Conclusion
 
How we respond to cyber intrusions and attacks, and how we organize and equip ourselves going forward, will have lasting effects on our government and its relationship with the private sector.   Particularly in these early moments, in what will no doubt be a sustained endeavor, it is incumbent upon us to take notes – to identify impediments, legal questions, technical challenges, and address them together.   All the while we must bear in mind the great potential of these technologies and the importance of not stifling them as we find better ways to make them secure.
 
We have heard the warnings about the potential for a cyber 9/11, but we are, for the moment, in a position to do something to prevent it.   The cyber threat poses the next test of the imperative that we see law enforcement and national security as joint endeavors.   Our work offers an opportunity to demonstrate the strength and adaptability of the lessons we have learned over the last eleven years in the fight against terrorism.   U.S. Attorney’s Offices – and all of you sitting in this room – are at the forefront of these issues.   I look forward to pursuing the threats we face in partnership.   Thank you for being with us today.

Excellence in estimating: JB Charleston PMEL shop strives for perfection

by Staff Sgt. Rasheen Douglas
Joint Base Charleston Public Affairs


10/25/2012 - JOINT BASE CHARLESTON, S.C. -- From calibrating torque wrenches to bomb diagnostic equipment, one shop lives up to its name as the "back shop of all back shops." The Precision Measurement Equipment Laboratory on Joint Base Charleston - Air Base makes sure Airmen can accurately and precisely take care of their equipment to perform their jobs.

This shop consists of 20 Airmen with a mission that seems to never stop.

PMEL supports all the units at JB Charleston. However, PMEL's support far extends beyond the borders of the base. They provide regional support for Air Mobility Command as well as multiple Coast Guard vessels.

PMEL calibrates and repairs test measurement and diagnostic equipment. Their job requires expert knowledge of many mathematical formulas.

"The slightest measurement, even a micro-inch off, can mean the difference between life and death," said Tech. Sgt. Patrick Howells, TMDE assistant flight chief. "An error in calibrating even the smallest piece of equipment could lead to catastrophic consequences down the line."

"PMEL is responsible for calibrating nearly 5,000 pieces of equipment at any given time,"said Howells. "Fifty-five percent of the workload comes from JB Charleston, 15 percent is their own equipment used to help the shop maintain standards, and 30 percent supports off-base customers ... one of which is Boeing. "

They work with Boeing in testing the test cell used to access their engines. They help certify that the test cell is accurately calibrating vibration, oil pressures and the engine's thrust of power.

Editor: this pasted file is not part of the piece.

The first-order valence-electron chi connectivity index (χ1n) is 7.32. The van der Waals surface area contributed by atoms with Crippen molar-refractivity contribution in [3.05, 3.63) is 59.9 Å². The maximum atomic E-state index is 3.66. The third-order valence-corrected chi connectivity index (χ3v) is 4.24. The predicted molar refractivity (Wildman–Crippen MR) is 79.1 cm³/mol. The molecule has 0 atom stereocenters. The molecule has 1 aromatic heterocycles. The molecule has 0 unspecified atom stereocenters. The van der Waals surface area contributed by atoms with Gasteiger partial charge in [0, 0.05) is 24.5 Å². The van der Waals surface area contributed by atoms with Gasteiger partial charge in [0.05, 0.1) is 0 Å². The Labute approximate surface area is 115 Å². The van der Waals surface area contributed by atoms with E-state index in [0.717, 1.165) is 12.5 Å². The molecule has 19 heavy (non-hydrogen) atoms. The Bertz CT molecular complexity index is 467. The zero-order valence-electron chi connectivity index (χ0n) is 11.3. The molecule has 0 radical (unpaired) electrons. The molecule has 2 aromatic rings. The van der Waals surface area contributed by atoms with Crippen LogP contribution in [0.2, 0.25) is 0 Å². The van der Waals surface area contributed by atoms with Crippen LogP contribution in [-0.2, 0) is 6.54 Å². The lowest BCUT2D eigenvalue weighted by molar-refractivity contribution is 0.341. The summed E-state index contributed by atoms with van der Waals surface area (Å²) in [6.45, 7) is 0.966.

Across the Air Force, PMEL houses their own Quality Assurance team, and JB Charleston is no exception. Highly-trained members are selected from within the lab and are responsible for ensuring the items certified by PMEL technicians are safe, accurate, reliable and traceable. The PMEL QA team also monitors the laboratory environment to include lighting, cleanliness, positive airflow, humidity and temperature.

The PMEL shop must also maintain a 73-degree temperature. It is imperative that the PMEL facility stays at this temperature and doesn't lose power because certain PMEL equipment needs about 45 days to warm up. It would stop equipment from being calibrated and returned to use, affecting mission effectiveness, according to Howells.

Recently, the PMEL upgraded to a $90,000 facility to help keep their equipment at the right temperature. The facility remains at 73 degrees 98 percent of the time, which allows the unit to remain a certified PMEL shop.

PMEL's last inspection was completed in October, 2011 and the lab received an on-the-spot certification.

Inspections are conducted every two years, and the top enlisted experts in the career field inspect the shop for a full week. The inspection is similar to a Unit-Compliance Inspection and evaluates the PMEL's technicians, practices and procedures.

"JB Charleston has received three consecutive on-the-spot certifications," said Howells. "I've been in the career field for 15 years now and never have I seen any PMEL shop have three consecutive on-the-spot certifications."

As PMEL continually strives for perfection, in the background they help JB Charleston perform its successful mission.

Saving money and the environment the hazardous way

by Tech. Sgt. Phillip Butterfield
35th Fighter Wing Public Affairs


10/25/2012 -  MISAWA AIR BASE, Japan -- Like most large industrial areas, Misawa Air Base produces hazardous waste as a byproduct of its daily activities. Some of the waste produced includes used oil, lead acid batteries and paint. But, where does it all go?

Thankfully, the base has an area setup to handle and store hazardous waste; keeping it from polluting the environment and helping people and the base save money.

The hazardous waste storage area, located on main base, operates in a hub and spoke fashion, with approximately 40 waste collection points feeding the storage area.